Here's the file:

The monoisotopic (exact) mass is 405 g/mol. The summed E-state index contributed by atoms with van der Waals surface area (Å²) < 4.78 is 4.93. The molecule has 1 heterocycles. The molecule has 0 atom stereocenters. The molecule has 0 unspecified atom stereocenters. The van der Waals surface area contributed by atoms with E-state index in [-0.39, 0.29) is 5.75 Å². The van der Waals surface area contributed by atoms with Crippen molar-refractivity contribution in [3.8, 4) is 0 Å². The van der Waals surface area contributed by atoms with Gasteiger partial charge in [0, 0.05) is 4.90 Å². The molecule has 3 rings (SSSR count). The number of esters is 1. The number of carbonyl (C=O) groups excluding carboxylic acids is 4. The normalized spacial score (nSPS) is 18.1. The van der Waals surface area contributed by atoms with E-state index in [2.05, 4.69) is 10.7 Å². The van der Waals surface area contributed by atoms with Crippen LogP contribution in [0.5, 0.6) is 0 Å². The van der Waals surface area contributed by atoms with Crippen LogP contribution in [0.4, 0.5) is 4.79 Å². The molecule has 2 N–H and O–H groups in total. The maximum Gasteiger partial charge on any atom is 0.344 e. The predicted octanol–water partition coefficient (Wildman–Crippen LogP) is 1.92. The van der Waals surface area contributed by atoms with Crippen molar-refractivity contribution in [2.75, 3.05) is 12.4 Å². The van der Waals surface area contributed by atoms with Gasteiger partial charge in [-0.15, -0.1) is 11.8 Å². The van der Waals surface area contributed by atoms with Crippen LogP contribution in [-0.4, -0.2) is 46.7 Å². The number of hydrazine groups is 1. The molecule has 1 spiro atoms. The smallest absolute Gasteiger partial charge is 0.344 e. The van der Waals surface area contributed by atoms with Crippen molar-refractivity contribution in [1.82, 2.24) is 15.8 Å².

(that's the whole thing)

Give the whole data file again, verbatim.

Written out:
The monoisotopic (exact) mass is 405 g/mol. The summed E-state index contributed by atoms with van der Waals surface area (Å²) < 4.78 is 4.93. The molecule has 1 heterocycles. The molecule has 0 atom stereocenters. The molecule has 0 unspecified atom stereocenters. The van der Waals surface area contributed by atoms with E-state index in [-0.39, 0.29) is 5.75 Å². The van der Waals surface area contributed by atoms with Crippen molar-refractivity contribution in [3.8, 4) is 0 Å². The van der Waals surface area contributed by atoms with Gasteiger partial charge in [0, 0.05) is 4.90 Å². The molecule has 3 rings (SSSR count). The number of esters is 1. The number of carbonyl (C=O) groups excluding carboxylic acids is 4. The normalized spacial score (nSPS) is 18.1. The van der Waals surface area contributed by atoms with E-state index in [2.05, 4.69) is 10.7 Å². The van der Waals surface area contributed by atoms with Crippen LogP contribution in [0.5, 0.6) is 0 Å². The van der Waals surface area contributed by atoms with Crippen LogP contribution in [0.4, 0.5) is 4.79 Å². The molecule has 2 N–H and O–H groups in total. The maximum Gasteiger partial charge on any atom is 0.344 e. The predicted octanol–water partition coefficient (Wildman–Crippen LogP) is 1.92. The van der Waals surface area contributed by atoms with Crippen molar-refractivity contribution in [2.75, 3.05) is 12.4 Å². The van der Waals surface area contributed by atoms with Gasteiger partial charge in [-0.15, -0.1) is 11.8 Å². The van der Waals surface area contributed by atoms with Crippen LogP contribution in [-0.4, -0.2) is 46.7 Å². The number of hydrazine groups is 1. The molecule has 1 spiro atoms. The smallest absolute Gasteiger partial charge is 0.344 e. The van der Waals surface area contributed by atoms with Crippen molar-refractivity contribution in [1.82, 2.24) is 15.8 Å².